January 25, 2017

Council Votes Against Charter School Expansion

Before a standing-room-only crowd of more than 100 outspoken community members the Municipal Council voted 4-1 on Monday night to approve a resolution urging the State Department of Education to deny Princeton Charter School’s (PCS) recent application to expand.

In responding to a conflict between PCS and Princeton Public Schools (PPS) supporters, who have claimed devastating effects to their budget if the expansion is approved, the Council members discussed the issue at some length and listened to a range of opinions from the public before casting their votes on the resolution. 

Council member Jo Butler recused herself from the proceedings on the grounds that she works for a consulting firm that has been employed by PCS in the past. The lone nay vote was lodged by Bernie Miller, who proposed tabling the issue so the Council could fully examine the “unintended consequences” of breaking with precedent to interfere in the business of other institutions in the community.

The Council resolution will serve as a non-binding recommendation to Acting New Jersey Commissioner of Education Kimberley Harrington, who will make the final decision on the Charter School proposal, probably by early March.

Citing a significant potential impact on Princeton taxpayers if the expansion is approved, new Council President Jenny Crumiller stated, “I believe we have an obligation to do what we can. The Charter School expansion would have a negative effect on the rest of the community.” The issue of lack of local control of charter schools also concerned Ms. Crumiller, who cited the need to “have a hearing because people in town feel they have no other place to go.”

Lance Liverman, along with others on the Council, emphasized that his vote was “not against the Charter School. It’s about fairness in the community.” He predicted that in the current political climate more and more citizens will be turning to the local government for support in cases like this.

The Council members noted that they had received many compelling emails from constituents on both sides of the issue, though most in support of the Council resolution.

Council member Heather Howard noted the “tremendous pride” manifested in community support for both PPS and PCS, “How proud people are of our schools, how they want to maintain what is so great about our schools.” In response to Mr. Miller’s objections to the resolution, Ms. Howard added, “I’m comfortable with setting this precedent.” She cited similar recent actions by municipal councils in Highland Park, Montclair, and Red Bank, and expressed her concern over likely property tax increases or cuts in service in the wake of the Charter School expansion.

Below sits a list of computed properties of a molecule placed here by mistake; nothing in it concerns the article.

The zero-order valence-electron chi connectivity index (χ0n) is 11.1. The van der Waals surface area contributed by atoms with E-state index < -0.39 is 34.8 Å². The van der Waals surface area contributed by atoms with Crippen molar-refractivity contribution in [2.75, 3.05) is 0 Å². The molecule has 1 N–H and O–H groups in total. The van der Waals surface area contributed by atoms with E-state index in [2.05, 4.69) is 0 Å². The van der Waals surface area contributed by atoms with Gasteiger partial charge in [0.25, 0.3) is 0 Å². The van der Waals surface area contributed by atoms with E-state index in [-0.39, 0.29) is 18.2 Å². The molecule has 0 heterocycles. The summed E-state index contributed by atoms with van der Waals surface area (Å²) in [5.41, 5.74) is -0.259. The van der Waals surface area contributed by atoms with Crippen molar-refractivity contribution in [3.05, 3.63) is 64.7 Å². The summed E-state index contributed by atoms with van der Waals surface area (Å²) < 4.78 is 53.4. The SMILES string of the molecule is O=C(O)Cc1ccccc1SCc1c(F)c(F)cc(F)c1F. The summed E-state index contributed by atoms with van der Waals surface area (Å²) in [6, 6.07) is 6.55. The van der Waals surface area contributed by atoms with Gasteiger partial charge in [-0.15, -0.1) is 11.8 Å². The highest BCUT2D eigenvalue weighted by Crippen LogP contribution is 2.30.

New council member Tim Quinn, who reported receiving 61 emails on the issue, stated that the Council hearing and resolution were a response to a constituent request, not to political pressure. He suggested consolidation of PPS and PCS as a viable solution to the current controversy and voiced his further support for the resolution. “I think this resolution is important,” he said, “because our constituents have no other outlet to have their opinions voiced to the state.”

Among the speakers addressing the Council were both Larry Patton, head of PCS, and Steve Cochrane, superintendent of PPS. Mr. Patton emphasized the negative impact on the Charter School if their request for expansion, 76 more students in grades 1-3, is denied.

He went on to note the importance of the Charter School over the past 20 years, “to give parents of Princeton a different option to provide a high quality education for their children.”

He disputed the contention that PCS expansion would financially devastate the District, noting how the District schools have grown and thrived over the past 20 years.

Mr. Cochrane, in supporting the Council resolution, declared the Charter School funding process “inherently undemocratic,” and claimed that the loss of $1.2 million if the expansion is approved would force the District to cut both teachers and programs.

“Losing that money each year would steadily erode the quality of education for all our students,” he said. “The proposal is economically and educationally unfair. It’s also undemocratic.”

In addition to the school leaders, parents and others on both sides of the controversy, including representatives of “Keep PPS Strong,” a recently-formed group opposing the Charter School expansion, spoke passionately in presenting their positions.

In response to the Council vote, PCS Board President Paul Josephson expressed his disappointment with the decision. He noted that it is unusual for a municipal council to oppose charter school amendment requests.

“I’m surprised that this council would act to alienate a large group of their own constituents,” he stated in a press release. “As far as the resolution itself, I think that the Council had no interest in looking at this issue objectively.” He went on to state that Council should have met with PCS to discuss the rationale behind the amendment request. PCS, he added “has been flat-funded and operating without a budget increase over the last eight years.”

School leaders continue to seek a resolution to the clash over PCS’s proposed expansion, and Mr. Josephson noted that two productive meetings between PCS and PPS had taken place in recent weeks.